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Kerala and KK Shailaja Show the Way!

By Shlomo Maital  

KK Shailaja, Kerala Health Minister

   On Jan. 21: The first case of the coronavirus is confirmed in the United States, in Seattle.

   On Jan. 22: Trump makes his first comments about the coronavirus, saying he is not concerned about a pandemic: “No. Not at all. And we have it totally under control. … It’s going to be just fine.”

   Contrast this with the Health Minister of Kerala, K.K. Shailaja, a former teacher. (She is known affectionately as Shailaja Teacher). Kerala is a state in southwest India, with some 35 million people, and its population is quite highly educated; its politics are socialist and, let’s say it, Communist.

        According to a fine article in The Guardian by Laura Spinney:

     “On 20 January, KK Shailaja phoned one of her medically trained deputies. She had read online about a dangerous new virus spreading in China. “Will it come to us?” she asked. “Definitely, Madam,” he replied. And so the health minister of the Indian state of Kerala began her preparations.     Four months later, Kerala has reported only 524 cases of Covid-19, four deaths and – according to Shailaja – no community transmission. The state has a population of about 35 million and a GDP per capita of only £2,200. By contrast, the UK (double the population, GDP per capita of £33,100) has reported more than 40,000 deaths, while the US (10 times the population, GDP per capita of £51,000) has reported more than 82,000 deaths; both countries have rampant community transmission.

       What does Shailaja Teacher and Kerala understand, that President Trump does not?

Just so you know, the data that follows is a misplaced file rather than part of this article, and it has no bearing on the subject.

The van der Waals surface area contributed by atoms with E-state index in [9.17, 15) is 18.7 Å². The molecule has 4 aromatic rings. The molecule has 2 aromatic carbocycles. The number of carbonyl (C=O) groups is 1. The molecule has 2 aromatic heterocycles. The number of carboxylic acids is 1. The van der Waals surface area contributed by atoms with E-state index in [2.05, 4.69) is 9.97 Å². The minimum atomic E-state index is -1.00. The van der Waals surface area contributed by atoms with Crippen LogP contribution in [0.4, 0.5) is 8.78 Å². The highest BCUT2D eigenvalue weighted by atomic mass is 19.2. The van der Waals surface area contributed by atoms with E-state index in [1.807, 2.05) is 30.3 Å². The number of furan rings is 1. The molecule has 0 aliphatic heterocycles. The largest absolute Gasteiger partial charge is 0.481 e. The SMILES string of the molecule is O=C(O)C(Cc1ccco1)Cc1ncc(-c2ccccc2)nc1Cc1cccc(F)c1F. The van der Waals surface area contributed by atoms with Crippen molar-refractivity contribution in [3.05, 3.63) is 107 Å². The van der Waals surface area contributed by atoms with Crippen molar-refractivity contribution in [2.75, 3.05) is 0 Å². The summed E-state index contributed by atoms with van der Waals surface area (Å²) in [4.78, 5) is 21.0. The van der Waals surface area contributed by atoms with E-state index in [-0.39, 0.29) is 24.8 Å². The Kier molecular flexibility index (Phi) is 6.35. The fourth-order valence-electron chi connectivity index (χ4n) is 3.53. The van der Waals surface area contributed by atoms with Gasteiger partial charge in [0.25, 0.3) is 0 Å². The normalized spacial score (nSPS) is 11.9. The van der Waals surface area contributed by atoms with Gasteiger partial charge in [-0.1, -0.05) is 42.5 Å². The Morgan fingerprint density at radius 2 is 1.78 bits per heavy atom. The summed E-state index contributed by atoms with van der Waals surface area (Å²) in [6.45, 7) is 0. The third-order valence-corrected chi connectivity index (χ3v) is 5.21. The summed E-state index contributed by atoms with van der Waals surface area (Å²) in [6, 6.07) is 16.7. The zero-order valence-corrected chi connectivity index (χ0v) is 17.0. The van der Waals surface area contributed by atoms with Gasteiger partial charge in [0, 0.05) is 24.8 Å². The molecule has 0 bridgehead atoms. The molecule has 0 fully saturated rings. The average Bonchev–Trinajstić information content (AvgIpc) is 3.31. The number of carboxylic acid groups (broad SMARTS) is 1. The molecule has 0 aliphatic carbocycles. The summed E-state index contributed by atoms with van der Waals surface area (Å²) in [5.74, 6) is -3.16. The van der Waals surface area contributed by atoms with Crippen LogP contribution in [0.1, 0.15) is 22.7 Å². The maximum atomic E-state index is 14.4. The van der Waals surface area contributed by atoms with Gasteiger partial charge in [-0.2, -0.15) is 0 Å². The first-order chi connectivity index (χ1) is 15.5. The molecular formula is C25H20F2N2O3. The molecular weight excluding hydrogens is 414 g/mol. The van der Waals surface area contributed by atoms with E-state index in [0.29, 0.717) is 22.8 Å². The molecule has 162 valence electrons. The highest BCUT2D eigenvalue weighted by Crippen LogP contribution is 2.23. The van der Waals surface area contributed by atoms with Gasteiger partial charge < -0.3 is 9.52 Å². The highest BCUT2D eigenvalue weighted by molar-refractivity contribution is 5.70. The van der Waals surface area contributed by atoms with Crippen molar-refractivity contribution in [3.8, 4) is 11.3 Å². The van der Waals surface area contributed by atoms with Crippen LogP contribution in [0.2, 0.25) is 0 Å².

The Guardian continues: “Three days after reading about the new virus in China, and before Kerala had its first case of Covid-19, Shailaja held the first meeting of her rapid response team. The next day, 24 January, the team set up a control room and instructed the medical officers in Kerala’s 14 districts to do the same at their level. By the time the first case arrived, on 27 January, via a plane from Wuhan, the state had already adopted the World Health Organization’s protocol of test, trace, isolate and support. As the passengers filed off the Chinese flight, they had their temperatures checked. Three who were found to be running a fever were isolated in a nearby hospital. The remaining passengers were placed in home quarantine – sent there with information pamphlets about Covid-19 that had already been printed in the local language, Malayalam. The hospitalised patients tested positive for Covid-19, but the disease had been contained. “The first part was a victory,” says Shailaja. “But the virus continued to spread beyond China and soon it was everywhere.”   In late February, encountering one of Shailaja’s surveillance teams at the airport, a Malayali family returning from Venice was evasive about its travel history and went home without submitting to the now-standard controls. By the time medical personnel detected a case of Covid-19 and traced it back to them, their contacts were in the hundreds. Contact tracers tracked them all down, with the help of advertisements and social media, and they were placed in quarantine. Six developed Covid-19.”